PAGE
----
If you’re a carnivore, you probably fall into one of these four camps (at least when it comes to rationalizing your meat-eating habits). (Photo: Flickr/mashroms)
Eat meat? You probably feel a little defensive about it.
At least, that’s what researchers from the University of Lancaster in the UK discovered in a new series of studies.
The findings, published in the journal Appetite, show that meat-eaters who justify their habit feel less guilty about it. Researchers also found that there are a limited number of rationales meat-eaters use, meaning they fit into one of the four distinct camps:
The Wannabe Evolutionary Biologists: These meat-eaters tell themselves, “We’re just natural carnivores. It’s out of our hands, really.”
The Nutrition-Obsessed: They swear by the “meat provides essential nutrients” method. This is the most popular rationale, per the research.
The Followers: This camp is just obeying the rules. They grew up eating meat, and most people do it, so…
The Palate Pleasers: This group is all about the culinary aspect. Meat tastes good, they eat it — end of story.
More than 96 percent of Americans eat meat, per Vegetarian Times’ “Vegetarianism in America” study, making meat-eaters the distinct majority. And according to the North American Meat Institute, American men eat 6.9 ounces of meat per day on average, and women eat 4.4 ounces daily.
But why do we need to justify eating meat in the first place? It’s because thinking too much about where meat comes from creates a mental conflict — consciously or subconsciously, says licensed clinical psychologist Alicia Clark, PsyD. People as a whole are empathetic to all creatures and are naturally averse to killing, which is necessary to get meat, she points out.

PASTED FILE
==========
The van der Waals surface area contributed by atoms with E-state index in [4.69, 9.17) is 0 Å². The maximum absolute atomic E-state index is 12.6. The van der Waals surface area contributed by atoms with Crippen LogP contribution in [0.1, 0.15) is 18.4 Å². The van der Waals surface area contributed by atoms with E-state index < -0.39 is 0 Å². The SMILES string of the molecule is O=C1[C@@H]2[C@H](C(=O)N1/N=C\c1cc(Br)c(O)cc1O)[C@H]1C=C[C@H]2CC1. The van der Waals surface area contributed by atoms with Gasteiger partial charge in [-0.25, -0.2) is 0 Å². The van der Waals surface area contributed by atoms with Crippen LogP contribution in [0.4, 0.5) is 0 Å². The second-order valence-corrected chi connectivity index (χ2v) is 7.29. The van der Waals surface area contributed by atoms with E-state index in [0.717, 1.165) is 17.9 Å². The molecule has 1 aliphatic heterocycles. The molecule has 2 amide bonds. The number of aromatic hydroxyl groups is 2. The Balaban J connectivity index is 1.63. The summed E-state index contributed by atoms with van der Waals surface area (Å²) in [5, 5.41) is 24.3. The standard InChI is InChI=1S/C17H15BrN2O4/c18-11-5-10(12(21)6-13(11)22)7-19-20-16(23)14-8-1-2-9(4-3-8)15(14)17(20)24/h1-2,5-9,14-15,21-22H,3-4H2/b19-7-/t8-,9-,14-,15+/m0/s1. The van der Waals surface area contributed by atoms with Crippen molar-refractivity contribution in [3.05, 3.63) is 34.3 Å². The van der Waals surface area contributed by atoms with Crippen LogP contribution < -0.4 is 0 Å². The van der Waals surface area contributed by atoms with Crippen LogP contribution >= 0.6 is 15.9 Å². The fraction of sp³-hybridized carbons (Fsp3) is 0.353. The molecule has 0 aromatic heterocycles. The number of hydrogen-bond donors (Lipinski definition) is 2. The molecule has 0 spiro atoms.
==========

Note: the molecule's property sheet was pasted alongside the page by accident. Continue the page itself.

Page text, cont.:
“It is this conflict that in turn provokes our efforts to solve it, which is where explanations, and even rationalizations, can come in,” she tells Yahoo Health.
This didn’t use to be an issue for people, says human behavior expert Patrick Wanis, PhD, who notes that feelings of guilt associated with eating meat seem to be part of a societal shift. “For many years, we believed that because we’re humans, we have moral rights over other animals,” he tells Yahoo Health. “Now, we’re saying that humans and animals are equal, and therefore we shouldn’t be eating meat.”
Interestingly enough, the study also found that meat-eaters who justify their eating habits are more tolerant of social inequality, as well. Why are the two related?
Wanis says it’s linked with the ability to disassociate one thing from another, which comes in handy when you love animals, but regularly eat them. Some people are just better than others at removing thoughts of cause and effect.
“We become more tolerant of social inequality by choosing not to think of the pain that the victim of inequality is going through,” he says. “We can say that these people are adept at compartmentalizing their compassion.”
Of course, sometimes mental arguments to support a meat habit work, and other times they can cause a drawn-out internal argument. However, psychiatrist Gail Saltz, MD, tells Yahoo Health that it’s possible to eat meat and still love animals: “Acknowledging that they are somewhat — though not completely — at odds with one another (you can love dogs and feel that pigs are bred for meat), may work better for being at peace with your choice.”
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